What is going on to create the illusion that an image is popping out of the screen?
This week, I will share with you how we do this.
Although the technology may seem complex, I have structured this piece in such a way that I hope it is easy to understand without using too much jargon.
First, I will share more about the biology of the human eyes and how they are designed to make this technique so accessible.
I will then explore how the filmmaker harnesses these natural laws, and then share a bit about how the compositing artist brings it together once the images are captured.
And, finally, I will show you the magical way science and engineering come together in the cinema so that you may experience this phenomenon.
First, let’s start with some basic terminology se we may kick off from the same page.
- “3D”, which stands for 3 dimensional, is always going to be a bit of a misnomer for any image, because nothing you see on a flat screen is actually in three dimensions.
But in the world of filmmaking, and especially visual effects, the term “3d” typically refers to something modeled in “3d space.” This means there is a vertical axis, a horizontal axis, and a depth axis. (The best example is the popular computer animated films, which are created in a 3d space inside the computer.)
- Stereoscopy is a more accurate term to describe the movies one watches with the special glasses that give the effect of images floating in front of the screen. Just as we may hear two sounds in stereo, with this kind of filmmaking, we are also seeing in stereo.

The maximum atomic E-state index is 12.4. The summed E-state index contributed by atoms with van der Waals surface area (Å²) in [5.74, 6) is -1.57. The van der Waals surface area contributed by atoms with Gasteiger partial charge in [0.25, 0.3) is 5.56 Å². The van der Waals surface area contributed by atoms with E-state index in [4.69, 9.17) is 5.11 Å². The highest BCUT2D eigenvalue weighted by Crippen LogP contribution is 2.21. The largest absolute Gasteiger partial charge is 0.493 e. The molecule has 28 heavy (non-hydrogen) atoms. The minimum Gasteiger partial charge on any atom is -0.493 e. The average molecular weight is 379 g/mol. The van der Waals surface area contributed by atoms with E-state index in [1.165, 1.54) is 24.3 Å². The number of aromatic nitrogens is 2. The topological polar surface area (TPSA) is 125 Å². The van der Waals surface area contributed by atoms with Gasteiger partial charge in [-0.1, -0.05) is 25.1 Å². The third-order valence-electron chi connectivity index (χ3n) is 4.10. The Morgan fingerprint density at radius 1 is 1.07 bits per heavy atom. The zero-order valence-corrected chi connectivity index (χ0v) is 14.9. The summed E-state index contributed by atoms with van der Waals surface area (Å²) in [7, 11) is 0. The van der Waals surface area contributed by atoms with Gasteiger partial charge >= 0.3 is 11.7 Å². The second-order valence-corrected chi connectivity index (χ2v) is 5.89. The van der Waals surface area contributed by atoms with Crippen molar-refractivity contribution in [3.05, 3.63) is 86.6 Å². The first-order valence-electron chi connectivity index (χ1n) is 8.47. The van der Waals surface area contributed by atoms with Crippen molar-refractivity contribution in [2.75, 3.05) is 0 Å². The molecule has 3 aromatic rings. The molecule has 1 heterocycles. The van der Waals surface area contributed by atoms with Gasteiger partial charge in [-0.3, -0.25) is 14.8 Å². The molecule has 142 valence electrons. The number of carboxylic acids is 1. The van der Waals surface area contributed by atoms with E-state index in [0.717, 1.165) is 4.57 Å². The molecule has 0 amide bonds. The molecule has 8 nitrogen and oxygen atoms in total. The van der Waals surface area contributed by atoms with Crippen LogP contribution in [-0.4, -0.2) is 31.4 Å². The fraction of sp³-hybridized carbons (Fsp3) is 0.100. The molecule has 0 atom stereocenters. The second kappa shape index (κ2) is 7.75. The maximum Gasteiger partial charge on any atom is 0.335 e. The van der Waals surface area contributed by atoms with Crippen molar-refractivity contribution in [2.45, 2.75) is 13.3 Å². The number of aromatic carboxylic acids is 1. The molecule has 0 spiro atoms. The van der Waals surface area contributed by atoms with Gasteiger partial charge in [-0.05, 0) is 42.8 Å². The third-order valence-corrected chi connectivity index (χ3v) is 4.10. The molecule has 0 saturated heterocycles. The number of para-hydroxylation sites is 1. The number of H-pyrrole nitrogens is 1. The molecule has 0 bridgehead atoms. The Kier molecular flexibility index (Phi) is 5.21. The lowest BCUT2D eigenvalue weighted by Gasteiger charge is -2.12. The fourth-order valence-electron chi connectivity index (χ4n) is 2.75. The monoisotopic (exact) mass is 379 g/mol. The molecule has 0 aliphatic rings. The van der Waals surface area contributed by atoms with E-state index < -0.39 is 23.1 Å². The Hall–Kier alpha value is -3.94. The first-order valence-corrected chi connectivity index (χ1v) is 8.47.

So, for our purposes today, we will be discussing this kind of image making as stereoscopic filmmaking, rather than “3d”.
In order to understand more how the filmmakers, artists, and engineers create this optical illusion, it is helpful to understand how the brain receives and interprets light through “binoculars” (two eyes).
If you are to alternate shutting one eye and leaving one open, you may notice the illusion that whichever object you are looking at has moved.
This is, of course, not the object moving, but a result of seeing the same object from two eyes, which are naturally in different positions (I hope).
But the eyes are never looking “straight” forward, they actually each have the peculiar and independent ability to shift their respective angle, based on the object they are both looking at.
If the eyes were, in fact, looking parrallel, you would, of course, see two images, and probably go slightly crazy.
This makes sense, because the angles are the determining factor in preventing double images.
This phenomenon is called “convergence.”
If the object is far away, there’s less of an angle needed for convergence to take place. As your eyes will never be parallel, they will also never invert the triangle, i.e., shift to view the extreme outer sides independently.
On the other hand, the angles sharpen the closer the object is, so the more “cross eyed” one appears when looking at it as it is closer.
This is all due to the angle of convergence.
A good example for understanding parallax is to look out the window of a moving car and see objects close to you moving quicker than those in the distance. This is because of variation in distance, not any variation in the speed of you or the objects. No matter how fast you go, the relative distance between foreground, middle ground, and background is what is affecting the parallax.
The evolutionary benefit of this system includes the ability to perceive depth at a close range, thereby protecting the organism from a world that is not flat, but a world full of the teeth of predators in three dimensions, making them harder to escape from. If you are constantly bumping into a flat and confusing Picasso world of 2 dimensions, you probably will be eaten!